Mysterious skin

Scarlett Johansson makes this atmospheric sci-fi a richly unusual experience

Like a trippy delirium, Jonathan Glazer’s Under The Skin, starring Scarlett Johansson as an alien siren who preys on men, sucks you into its black bile and keeps you transfixed. This is a 103-minute fevered dream, a delicious trance, and an eccentric commentary on humans’ skin-deep fascination with skin. It’s a fortunate accident that this art house sci-fi is getting a release in Bangkok, thanks not to the movie’s audacious aesthetics, but to the fact that it features a semi-nude Johansson — for marketers, that’s enough of a hook to cash in.

Scarlett Johansson plays an alien in Under The Skin.

So viewers, be patient. Under The Skin is built on the backbone of a noir thriller — an extraterrestrial femme fatale luring horny men into her trap — but the film is less interested in telling that story than in conjuring up a zonked-out mood, a damp daze under the Scottish skies with a centre on Johansson’s voluptuous, inscrutable presence. The film has very little dialogue, and the narrative is oblique rather than slow; trusting that the audience can put together pieces that are sometimes thrown out without explanation. This is cinema not as storytelling but as experience, and a febrile, ecstatic one at that.

The opening sequence — and some others that follow — has the cubist quality of gallery art: close-up shots of unidentifiable objects, or liquid, or machines, that eventually morph into full-screen. Looks could kill is probably what is programmed into the being played by Johansson, dispatched to Earth, or precisely to Scotland, on some kind of mission that we’ll never fully understand. Her job, however, is to drive around a wet rural town in a big van and pick up men who’re seduced by her plump lips and short skirts.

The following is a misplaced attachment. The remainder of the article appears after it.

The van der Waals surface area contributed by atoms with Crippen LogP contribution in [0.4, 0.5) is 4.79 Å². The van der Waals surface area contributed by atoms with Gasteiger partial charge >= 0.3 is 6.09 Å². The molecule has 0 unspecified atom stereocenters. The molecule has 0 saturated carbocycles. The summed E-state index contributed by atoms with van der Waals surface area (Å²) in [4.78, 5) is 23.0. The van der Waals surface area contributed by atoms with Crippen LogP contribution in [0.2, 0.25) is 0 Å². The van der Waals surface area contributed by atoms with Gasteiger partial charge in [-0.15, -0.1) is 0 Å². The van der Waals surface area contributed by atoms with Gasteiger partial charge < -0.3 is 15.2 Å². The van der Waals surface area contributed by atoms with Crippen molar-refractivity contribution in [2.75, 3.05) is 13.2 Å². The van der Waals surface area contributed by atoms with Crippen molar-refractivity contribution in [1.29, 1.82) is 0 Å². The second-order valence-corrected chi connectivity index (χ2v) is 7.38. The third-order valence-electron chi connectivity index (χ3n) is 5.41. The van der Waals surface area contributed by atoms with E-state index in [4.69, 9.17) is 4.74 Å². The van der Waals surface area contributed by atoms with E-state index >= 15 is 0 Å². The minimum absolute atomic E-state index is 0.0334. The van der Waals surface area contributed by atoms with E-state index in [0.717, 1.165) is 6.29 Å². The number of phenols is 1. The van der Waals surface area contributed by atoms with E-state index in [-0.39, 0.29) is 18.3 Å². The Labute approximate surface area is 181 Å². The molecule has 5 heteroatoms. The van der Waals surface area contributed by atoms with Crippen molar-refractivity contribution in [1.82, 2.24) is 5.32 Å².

She (every character in the film has no name) then takes her prey to a sci-fi torture chamber with a black pool of poison — a cross between Goya paintings and modernist horror — where she’ll strip off her clothes and lead them to their macabre demise. The story takes a turn when the alien seductress picks up her unlikeliest target, a disfigured man who confesses to never having been with a woman before. What I’ve described is a crude summary of what Under The Skin is anyway. Director Glazer — known for his exhilarating music videos, commercials and the films Sexy Beast and Fur — is a stylist who’s fascinated by both the fabulous and the twisted, and his achievement here is to melt the conventional narrative structure into a jellylike substance, tangible but slippery, graspable but elusive. His eyes are all on the squalid splendour of Scotland, especially its forlorn nature, and in the womblike elasticity of the story and its setting, he puts Johansson, first as a blank slate but gradually (and magically) as something resembling a person.

This is the second time this year that Johansson has starred as a non-human — the first was her voice in Spike Jonze’s Her. Her portrayal in Under The Skin is a tricky task, for her alien is on a journey of self-discovery, physically and metaphysically, so it’s to her credit that the movie manages to become much more than a stylish exercise. It’s also a genuine drama that says a few things about sexism and superficiality. Like most good films, this one demands something from you, not just you from it. Some may run for cover, or for the exit, but those who stick around this strange and rich film will be sent out floating.

About the author

columnist
Writer: Kong Rithdee
Position: Bangkok Post columnist